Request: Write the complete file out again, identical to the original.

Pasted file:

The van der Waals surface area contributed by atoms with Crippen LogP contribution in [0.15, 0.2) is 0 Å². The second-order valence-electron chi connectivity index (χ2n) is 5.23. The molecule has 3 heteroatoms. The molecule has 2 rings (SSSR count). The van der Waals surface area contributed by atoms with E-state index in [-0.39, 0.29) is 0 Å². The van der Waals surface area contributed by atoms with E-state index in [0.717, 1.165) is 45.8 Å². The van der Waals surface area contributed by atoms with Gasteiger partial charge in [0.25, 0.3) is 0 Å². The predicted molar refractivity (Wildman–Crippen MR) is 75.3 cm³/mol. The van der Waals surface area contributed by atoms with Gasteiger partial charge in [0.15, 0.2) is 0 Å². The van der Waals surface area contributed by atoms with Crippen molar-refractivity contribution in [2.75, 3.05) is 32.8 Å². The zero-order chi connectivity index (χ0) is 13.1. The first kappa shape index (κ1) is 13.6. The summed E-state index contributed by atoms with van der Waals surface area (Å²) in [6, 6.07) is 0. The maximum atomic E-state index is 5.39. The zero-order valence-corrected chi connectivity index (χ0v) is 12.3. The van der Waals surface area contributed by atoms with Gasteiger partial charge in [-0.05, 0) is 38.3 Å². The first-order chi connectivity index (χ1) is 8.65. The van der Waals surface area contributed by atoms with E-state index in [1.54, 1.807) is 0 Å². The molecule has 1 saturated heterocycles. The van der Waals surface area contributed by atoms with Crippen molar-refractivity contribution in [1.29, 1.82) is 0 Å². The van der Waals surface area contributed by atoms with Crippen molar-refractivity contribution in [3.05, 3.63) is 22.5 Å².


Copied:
The van der Waals surface area contributed by atoms with Crippen LogP contribution in [0.15, 0.2) is 0 Å². The second-order valence-electron chi connectivity index (χ2n) is 5.23. The molecule has 3 heteroatoms. The molecule has 2 rings (SSSR count). The van der Waals surface area contributed by atoms with E-state index in [-0.39, 0.29) is 0 Å². The van der Waals surface area contributed by atoms with E-state index in [0.717, 1.165) is 45.8 Å². The van der Waals surface area contributed by atoms with Gasteiger partial charge in [0.25, 0.3) is 0 Å². The predicted molar refractivity (Wildman–Crippen MR) is 75.3 cm³/mol. The van der Waals surface area contributed by atoms with Gasteiger partial charge in [0.15, 0.2) is 0 Å². The van der Waals surface area contributed by atoms with Crippen molar-refractivity contribution in [2.75, 3.05) is 32.8 Å². The zero-order chi connectivity index (χ0) is 13.1. The first kappa shape index (κ1) is 13.6. The summed E-state index contributed by atoms with van der Waals surface area (Å²) in [6, 6.07) is 0. The maximum atomic E-state index is 5.39. The zero-order valence-corrected chi connectivity index (χ0v) is 12.3. The van der Waals surface area contributed by atoms with Gasteiger partial charge in [-0.05, 0) is 38.3 Å². The first-order chi connectivity index (χ1) is 8.65. The van der Waals surface area contributed by atoms with E-state index in [1.54, 1.807) is 0 Å². The molecule has 1 saturated heterocycles. The van der Waals surface area contributed by atoms with Crippen molar-refractivity contribution in [1.29, 1.82) is 0 Å². The van der Waals surface area contributed by atoms with Crippen molar-refractivity contribution in [3.05, 3.63) is 22.5 Å².